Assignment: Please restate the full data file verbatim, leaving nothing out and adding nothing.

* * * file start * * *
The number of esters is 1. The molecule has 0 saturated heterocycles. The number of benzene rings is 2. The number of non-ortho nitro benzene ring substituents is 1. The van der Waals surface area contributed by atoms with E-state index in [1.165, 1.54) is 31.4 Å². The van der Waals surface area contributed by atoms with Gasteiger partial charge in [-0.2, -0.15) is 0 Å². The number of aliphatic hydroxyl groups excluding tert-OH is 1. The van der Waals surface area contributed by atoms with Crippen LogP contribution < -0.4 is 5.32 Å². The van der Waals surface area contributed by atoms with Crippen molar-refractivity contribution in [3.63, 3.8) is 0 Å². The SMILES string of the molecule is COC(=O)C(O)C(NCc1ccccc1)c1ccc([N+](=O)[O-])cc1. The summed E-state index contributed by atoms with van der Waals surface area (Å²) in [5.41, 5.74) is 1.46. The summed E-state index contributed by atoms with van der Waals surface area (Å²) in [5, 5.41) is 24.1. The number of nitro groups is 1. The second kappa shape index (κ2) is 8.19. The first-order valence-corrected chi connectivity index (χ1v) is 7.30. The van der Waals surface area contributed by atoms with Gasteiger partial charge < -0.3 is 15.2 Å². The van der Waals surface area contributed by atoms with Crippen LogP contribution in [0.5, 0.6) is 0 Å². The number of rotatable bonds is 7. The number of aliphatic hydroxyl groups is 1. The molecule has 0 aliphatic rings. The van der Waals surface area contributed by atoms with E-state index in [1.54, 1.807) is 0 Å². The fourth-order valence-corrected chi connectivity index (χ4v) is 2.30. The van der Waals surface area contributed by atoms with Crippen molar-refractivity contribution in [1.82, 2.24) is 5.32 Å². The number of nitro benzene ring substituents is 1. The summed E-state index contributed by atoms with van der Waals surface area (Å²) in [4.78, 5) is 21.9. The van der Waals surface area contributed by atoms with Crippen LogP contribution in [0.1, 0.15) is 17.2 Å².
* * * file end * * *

The number of esters is 1. The molecule has 0 saturated heterocycles. The number of benzene rings is 2. The number of non-ortho nitro benzene ring substituents is 1. The van der Waals surface area contributed by atoms with E-state index in [1.165, 1.54) is 31.4 Å². The van der Waals surface area contributed by atoms with Gasteiger partial charge in [-0.2, -0.15) is 0 Å². The number of aliphatic hydroxyl groups excluding tert-OH is 1. The van der Waals surface area contributed by atoms with Crippen LogP contribution < -0.4 is 5.32 Å². The van der Waals surface area contributed by atoms with Crippen molar-refractivity contribution in [3.63, 3.8) is 0 Å². The SMILES string of the molecule is COC(=O)C(O)C(NCc1ccccc1)c1ccc([N+](=O)[O-])cc1. The summed E-state index contributed by atoms with van der Waals surface area (Å²) in [5.41, 5.74) is 1.46. The summed E-state index contributed by atoms with van der Waals surface area (Å²) in [5, 5.41) is 24.1. The number of nitro groups is 1. The second kappa shape index (κ2) is 8.19. The first-order valence-corrected chi connectivity index (χ1v) is 7.30. The van der Waals surface area contributed by atoms with Gasteiger partial charge < -0.3 is 15.2 Å². The van der Waals surface area contributed by atoms with Crippen LogP contribution in [0.5, 0.6) is 0 Å². The number of rotatable bonds is 7. The number of aliphatic hydroxyl groups is 1. The molecule has 0 aliphatic rings. The van der Waals surface area contributed by atoms with E-state index in [1.54, 1.807) is 0 Å². The fourth-order valence-corrected chi connectivity index (χ4v) is 2.30. The van der Waals surface area contributed by atoms with Crippen molar-refractivity contribution in [1.82, 2.24) is 5.32 Å². The number of nitro benzene ring substituents is 1. The summed E-state index contributed by atoms with van der Waals surface area (Å²) in [4.78, 5) is 21.9. The van der Waals surface area contributed by atoms with Crippen LogP contribution in [0.1, 0.15) is 17.2 Å².